Please Please Me was the magnificent beginning to the recording career of possibly the greatest, and certainly the most culturally important, rock n' roll band of all time. Released in 1963, just as Lennon and McCartney were hitting their strides as songwriters, the album includes several early classic Beatles compositions, as well as a few covers that seemed to be the idea of a not quite convinced George Martin. The album rarely falters, from the thrilling opening (1-2-3-4) sung by Paul on I Saw Her Standing There through to John's equally exciting rendering of Twist & Shout, the best Beatles cover ever. In between are the band's first two singles - Love Me Do and the much better Please Please Me - and great performances on Misery, Ask Me Why, P.S. I Love You, There's a Place, and especially Do You Want to Know A Secret? The weakest tracks are the other covers - Anna, Chains, Boys, A Taste of Honey, and Baby It's You - though most are redeemed by stellar vocals by Lennon and McCartney. The Beatles were about to become huge, and not necessarily for all the right reasons, but Please Please Me offered enough evidence that the band's popularity would not be based on hype alone. John and Paul were already great vocalists and would soon develop into two of the greatest writers in the history of rock n' roll. Those who listened to this album back in 1963 heard something fresh that had been missing from music for a long while. In particular they heard a band that was fronted by two singers as good as Elvis, two writers as good as Chuck Berry, and that played as if it was having a great time playing.
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1 of 1 people found the following review helpful By Riley on May 16 2013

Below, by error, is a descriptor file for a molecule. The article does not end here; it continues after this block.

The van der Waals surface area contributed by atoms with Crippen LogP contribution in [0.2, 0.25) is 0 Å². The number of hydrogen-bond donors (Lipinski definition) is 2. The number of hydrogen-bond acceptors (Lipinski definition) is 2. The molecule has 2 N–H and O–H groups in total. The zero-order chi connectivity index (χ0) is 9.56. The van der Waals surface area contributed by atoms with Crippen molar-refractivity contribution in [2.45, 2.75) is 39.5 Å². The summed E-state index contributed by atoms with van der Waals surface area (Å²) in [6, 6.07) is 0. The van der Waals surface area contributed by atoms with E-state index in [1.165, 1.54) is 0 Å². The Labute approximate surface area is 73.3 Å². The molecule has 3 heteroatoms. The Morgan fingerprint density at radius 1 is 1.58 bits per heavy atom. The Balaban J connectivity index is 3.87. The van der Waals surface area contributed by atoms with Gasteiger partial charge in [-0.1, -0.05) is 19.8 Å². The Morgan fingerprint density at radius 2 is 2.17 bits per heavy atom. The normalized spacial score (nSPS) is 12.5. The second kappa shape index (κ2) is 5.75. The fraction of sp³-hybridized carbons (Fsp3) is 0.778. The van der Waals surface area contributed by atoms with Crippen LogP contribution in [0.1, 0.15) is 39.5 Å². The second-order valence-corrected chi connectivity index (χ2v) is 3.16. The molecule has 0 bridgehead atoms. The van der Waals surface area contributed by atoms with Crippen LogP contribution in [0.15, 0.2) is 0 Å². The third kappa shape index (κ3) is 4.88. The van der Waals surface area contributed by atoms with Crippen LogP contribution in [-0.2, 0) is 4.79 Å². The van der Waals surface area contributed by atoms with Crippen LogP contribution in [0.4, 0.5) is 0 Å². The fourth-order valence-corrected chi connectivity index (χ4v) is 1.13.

Format: LP Record Verified Purchase
The album sounds amazing with the remastered audio. Finally, the music is being played on what it was designed to be on!
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By Mark A. Brown on July 15 2013
Format: LP Record Verified Purchase
The Beatles cover their favourite artists and give the world their first taste of the Lennon-McCartney magic. Interestingly, their songs are credited to "McCartney-Lennon" before John found out what Paul had done and straightened out the credit to be the alphabetical "Lennon-McCartney" on all the following albums.
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1 of 2 people found the following review helpful By Dave_42 TOP 500 REVIEWER on April 23 2010
Format: Audio CD
The Beatles are a group like no other. They matured as a group from teen pop to progressive and they took a large part of a generation with them on the ride. Nor is their influence limited just to that generation, as the echoes of their greatness still resound today. "Please Please Me" is the album that took them from obscurity to a UK sensation, and paved the way for their global success. Originally released on March 22nd, 1963, in Mono (April 26, 1963 for the stereo version), the album featured 14 tracks, 10 of which were recorded on February 11th, and the remaining four were recorded at other times. The version I am reviewing is the digitally remastered version of the stereo release of the album

The album opens with "I Saw Her Standing There", one of eight McCartney-Lennon pieces on the album. Paul is the lead vocalist, and the song is from take 1 of the session on February 11th, while the count-in from take 9. George Martin wanted to capture a life feeling, and it sets the tone for the entire album. Next is "Misery" (McCartney-Lennon) with Paul and John sharing the vocals. This song was written for Helen Shapiro, but she turned it down, it was the first song to be covered by another artist as Kenny Lynch recorded it just days after The Beatles recorded it, and released it as a single before "Please Please Me" was released. This song is the first to have George Martin play on it as he added the piano. "Anna (Go To Him)" (Arthur Alexander) is next and features John on vocals, it is the first of the non McCartney-Lennon compositions on the album.

Up next is "Chains" (Gerry Goffin, Carole King) is the first of two songs to feature George Harrison on vocals. "Boys" (Luther Dixon, Wes Farrell) is the only song to feature Ringo on lead vocals.
Read more ›